5 rocket stocks ripe for a fall?
Collective wisdom suggests that highflying UnitedHealth will remain aloft.
This post comes from The Motley Fool's Rich Smith.
It's the nightmare of every investor: buying a rocket stock just before it takes a nose dive.
While stocks often rise for a reason, sometimes the rise becomes the reason. Despite being cautioned against it, investors often buy hot stocks, trusting momentum to keep 'em moving higher.
Problem is, if the price goes up too much, even a great company can be a lousy investment.
Below I list a few stocks that have soared over the past year but might be ripe to fall back to Earth.
UnitedHealth Group (UNH) provides health insurance to some 70 million customers. The Democrats' inability to pass President Barack Obama's health care reforms has been good for managed-care companies such as UnitedHealth. Shares in the Minnetonka, Minn., company are up 87% over the past 52 weeks.
US Bancorp (USB) has more than 2,900 locations and 5,000 branded ATMs in two dozen states. Investors think that the Minneapolis company is emerging from the financial crisis in relatively sound shape: The stock has risen 143% over the past 52 weeks.
Nvidia (NVDA) makes chips used in computer graphics. Shares in the Silicon Valley company are up 112% over the past year, reflecting the explosion of online video and the continued rollout of multimedia devices like the iPad from Apple (AAPL).
Halliburton (HAL) is the world's second-biggest provider of oil-field services. Investors who see the Houston company as well-positioned to compete in the hottest growth areas -- deep-water and U.S. shale gas -- have pushed up shares by 97% over the past year.
General Electric (GE) is a conglomerate with operations in multiple sectors, including energy, medical devices, media and financial services. Shares in the Fairfield, Conn., company are up 122% over the past 52 weeks on investor optimism about a global recovery.
If you ask the 150,000-plus investors on MSN CAPS, these stocks aren't finished rising. Four of the companies have four-star ratings, and one –- UnitedHealth -- has a five-star rating, the highest available at CAPS.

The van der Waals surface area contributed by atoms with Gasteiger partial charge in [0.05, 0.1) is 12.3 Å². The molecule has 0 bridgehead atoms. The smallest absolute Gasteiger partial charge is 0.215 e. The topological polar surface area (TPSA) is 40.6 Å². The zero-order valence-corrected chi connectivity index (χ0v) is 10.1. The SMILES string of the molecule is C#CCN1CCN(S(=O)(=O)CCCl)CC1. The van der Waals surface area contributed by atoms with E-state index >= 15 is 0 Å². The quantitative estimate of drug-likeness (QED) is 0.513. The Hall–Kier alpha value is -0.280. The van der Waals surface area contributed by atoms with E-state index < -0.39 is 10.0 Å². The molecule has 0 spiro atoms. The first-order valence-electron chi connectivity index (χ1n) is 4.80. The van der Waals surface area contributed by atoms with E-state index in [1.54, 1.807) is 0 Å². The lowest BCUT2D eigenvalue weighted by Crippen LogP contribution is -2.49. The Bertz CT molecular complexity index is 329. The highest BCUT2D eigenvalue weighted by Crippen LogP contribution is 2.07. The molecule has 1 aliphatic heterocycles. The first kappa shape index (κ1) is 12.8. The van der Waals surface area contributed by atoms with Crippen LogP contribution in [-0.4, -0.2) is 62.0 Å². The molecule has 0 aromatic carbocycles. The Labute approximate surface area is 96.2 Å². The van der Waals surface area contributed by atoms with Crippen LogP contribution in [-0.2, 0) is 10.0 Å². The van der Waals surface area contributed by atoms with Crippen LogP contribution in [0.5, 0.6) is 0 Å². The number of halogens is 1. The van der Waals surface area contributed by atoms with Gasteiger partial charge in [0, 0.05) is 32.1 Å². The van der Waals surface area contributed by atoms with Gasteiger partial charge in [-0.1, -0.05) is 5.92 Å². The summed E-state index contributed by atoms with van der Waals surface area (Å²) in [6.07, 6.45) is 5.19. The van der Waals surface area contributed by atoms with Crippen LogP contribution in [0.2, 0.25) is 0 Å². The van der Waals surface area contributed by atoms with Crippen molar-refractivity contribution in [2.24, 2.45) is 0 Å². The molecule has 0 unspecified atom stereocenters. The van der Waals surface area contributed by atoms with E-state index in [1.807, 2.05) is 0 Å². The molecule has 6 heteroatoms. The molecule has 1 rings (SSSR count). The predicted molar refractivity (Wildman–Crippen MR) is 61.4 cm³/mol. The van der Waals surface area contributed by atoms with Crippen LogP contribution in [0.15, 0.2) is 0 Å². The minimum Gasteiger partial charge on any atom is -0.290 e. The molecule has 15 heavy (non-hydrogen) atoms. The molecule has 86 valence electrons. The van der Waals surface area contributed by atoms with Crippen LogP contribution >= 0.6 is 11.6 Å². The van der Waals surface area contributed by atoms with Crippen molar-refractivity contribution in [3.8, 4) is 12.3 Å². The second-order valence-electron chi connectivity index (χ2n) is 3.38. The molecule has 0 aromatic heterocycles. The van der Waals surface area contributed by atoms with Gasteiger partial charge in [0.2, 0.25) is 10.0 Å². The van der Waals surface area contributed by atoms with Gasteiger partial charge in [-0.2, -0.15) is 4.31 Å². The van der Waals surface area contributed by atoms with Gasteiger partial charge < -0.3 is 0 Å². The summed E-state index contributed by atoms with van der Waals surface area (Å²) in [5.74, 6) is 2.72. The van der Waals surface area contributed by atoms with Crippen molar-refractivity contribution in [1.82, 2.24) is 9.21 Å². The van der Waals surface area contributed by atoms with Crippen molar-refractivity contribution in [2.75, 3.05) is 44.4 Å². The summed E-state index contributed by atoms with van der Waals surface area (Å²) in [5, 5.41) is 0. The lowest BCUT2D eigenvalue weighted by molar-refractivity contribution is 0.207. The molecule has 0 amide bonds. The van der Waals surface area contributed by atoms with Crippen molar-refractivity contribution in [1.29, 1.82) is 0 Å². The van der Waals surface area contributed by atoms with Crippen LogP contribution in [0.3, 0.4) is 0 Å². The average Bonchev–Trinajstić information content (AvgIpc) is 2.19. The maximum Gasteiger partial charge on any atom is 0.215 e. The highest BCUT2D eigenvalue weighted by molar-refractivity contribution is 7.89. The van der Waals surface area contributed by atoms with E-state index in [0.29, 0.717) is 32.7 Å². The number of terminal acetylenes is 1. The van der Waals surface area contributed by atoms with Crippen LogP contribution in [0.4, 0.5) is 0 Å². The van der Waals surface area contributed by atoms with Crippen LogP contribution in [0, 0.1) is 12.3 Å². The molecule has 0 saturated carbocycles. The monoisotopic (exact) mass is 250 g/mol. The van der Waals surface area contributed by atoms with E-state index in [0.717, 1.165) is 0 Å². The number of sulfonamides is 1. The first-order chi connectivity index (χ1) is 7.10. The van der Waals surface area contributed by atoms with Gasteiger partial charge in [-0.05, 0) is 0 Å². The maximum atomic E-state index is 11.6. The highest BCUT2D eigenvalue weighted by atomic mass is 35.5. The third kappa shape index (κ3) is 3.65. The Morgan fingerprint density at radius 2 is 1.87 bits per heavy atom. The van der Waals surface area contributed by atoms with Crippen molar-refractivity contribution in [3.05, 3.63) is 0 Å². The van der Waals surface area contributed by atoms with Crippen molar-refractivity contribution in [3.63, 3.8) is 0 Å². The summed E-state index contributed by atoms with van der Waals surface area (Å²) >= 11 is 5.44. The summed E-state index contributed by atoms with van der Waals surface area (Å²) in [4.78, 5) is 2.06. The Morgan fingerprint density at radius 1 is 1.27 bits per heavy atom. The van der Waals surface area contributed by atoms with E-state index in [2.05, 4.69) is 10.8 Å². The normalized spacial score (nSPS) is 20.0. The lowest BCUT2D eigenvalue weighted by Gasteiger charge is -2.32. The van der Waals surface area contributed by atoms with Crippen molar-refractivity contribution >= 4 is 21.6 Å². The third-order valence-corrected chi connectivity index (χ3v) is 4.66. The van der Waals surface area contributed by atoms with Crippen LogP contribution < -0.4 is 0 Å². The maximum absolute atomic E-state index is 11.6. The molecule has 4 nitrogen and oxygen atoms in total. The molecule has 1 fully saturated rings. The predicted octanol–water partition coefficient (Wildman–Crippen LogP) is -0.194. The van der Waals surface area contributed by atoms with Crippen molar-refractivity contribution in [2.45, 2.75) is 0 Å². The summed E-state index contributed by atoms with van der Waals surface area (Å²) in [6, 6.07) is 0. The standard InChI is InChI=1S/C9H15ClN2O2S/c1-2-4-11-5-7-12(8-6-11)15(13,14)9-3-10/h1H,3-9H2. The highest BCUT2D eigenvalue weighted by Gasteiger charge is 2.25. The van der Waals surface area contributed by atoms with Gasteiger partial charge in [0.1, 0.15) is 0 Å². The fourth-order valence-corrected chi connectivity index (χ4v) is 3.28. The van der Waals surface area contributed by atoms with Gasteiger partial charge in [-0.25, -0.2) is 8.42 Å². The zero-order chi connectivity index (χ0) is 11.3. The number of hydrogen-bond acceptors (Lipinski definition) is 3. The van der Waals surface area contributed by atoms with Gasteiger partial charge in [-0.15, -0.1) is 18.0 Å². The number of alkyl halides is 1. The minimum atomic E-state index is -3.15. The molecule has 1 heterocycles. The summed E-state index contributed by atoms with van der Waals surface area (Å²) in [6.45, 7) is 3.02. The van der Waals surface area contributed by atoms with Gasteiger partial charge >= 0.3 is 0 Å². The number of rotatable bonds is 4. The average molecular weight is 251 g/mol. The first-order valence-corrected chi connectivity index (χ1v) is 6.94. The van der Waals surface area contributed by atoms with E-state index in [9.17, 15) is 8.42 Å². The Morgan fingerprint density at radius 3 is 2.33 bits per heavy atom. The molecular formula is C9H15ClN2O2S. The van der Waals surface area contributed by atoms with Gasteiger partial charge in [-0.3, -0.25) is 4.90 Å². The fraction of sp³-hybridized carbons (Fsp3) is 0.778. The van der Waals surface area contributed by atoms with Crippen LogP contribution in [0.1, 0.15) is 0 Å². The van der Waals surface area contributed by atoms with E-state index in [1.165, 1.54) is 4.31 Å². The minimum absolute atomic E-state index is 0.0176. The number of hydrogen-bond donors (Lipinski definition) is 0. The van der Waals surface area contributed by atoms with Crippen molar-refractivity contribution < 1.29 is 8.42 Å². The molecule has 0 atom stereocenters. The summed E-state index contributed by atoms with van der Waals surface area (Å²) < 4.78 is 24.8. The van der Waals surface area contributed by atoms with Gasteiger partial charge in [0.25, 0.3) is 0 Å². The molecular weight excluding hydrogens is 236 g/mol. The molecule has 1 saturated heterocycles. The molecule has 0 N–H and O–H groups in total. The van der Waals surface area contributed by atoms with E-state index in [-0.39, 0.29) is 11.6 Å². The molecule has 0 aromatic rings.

The bullish case for UnitedHealth
CAPS member "reemiep" is enthusiastic about the prospects for UnitedHealth even if Democrats manage to overhaul the nation's health insurance industry.
"Health care reform will not have a negative impact (on UnitedHealth)," reemiep wrote. "It will . . . result in a significant increase in membership, higher revenues and steady or increased profit performance."
CAPS All-Star "Jeffreyw" predicted that "no matter what legislation results, these guys will be providers, and find ways to do it profitably, becoming the Wal-Mart (WMT) of health care. . . . Not sure that's good for patients, but it is for investors!"
And CAPS participant "vballsmith" said that even in the "worst-case scenario," the proposed health care overhaul would do less harm to managed-care companies than opponents fear. "Nothing's going to happen until at least 2013 and (UnitedHealth) has 3 years of profits to earn." Vballsmith added: "I would own this stock purely on valuation."
It's easy to see where vballsmith is coming from. UnitedHealth sells for a price-to-earnings ratio of only 10.3. That's not as cheap as WellPoint (WLP), which trades at a P/E ratio of 6.2. Then again, UnitedHealth isn't suffering from the same level of bad press that WellPoint has endured. More importantly, 9.9 times forward earnings is not an unreasonable price to pay for UnitedHealth, relative to the consensus forecast for 8.5% annualized growth over the next five years.
From there, the picture only gets brighter. Free cash flow for the past 12 months comes to $4.9 billion. That's roughly 30% higher than UnitedHealth reports as its net income, and it's enough to give this stock a very cheap-sounding valuation: just eight times free cash flow.
Is that cheap enough to justify sailing the choppy waters of health care reform? I think it is, but that's not the point. The point here is what you think about UnitedHealth. Will it survive Obamacare? Click over to the company's CAPS page and share your thoughts.
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The last time bond investors were this bullish, the 10-year yield saw an extraordinary rise.
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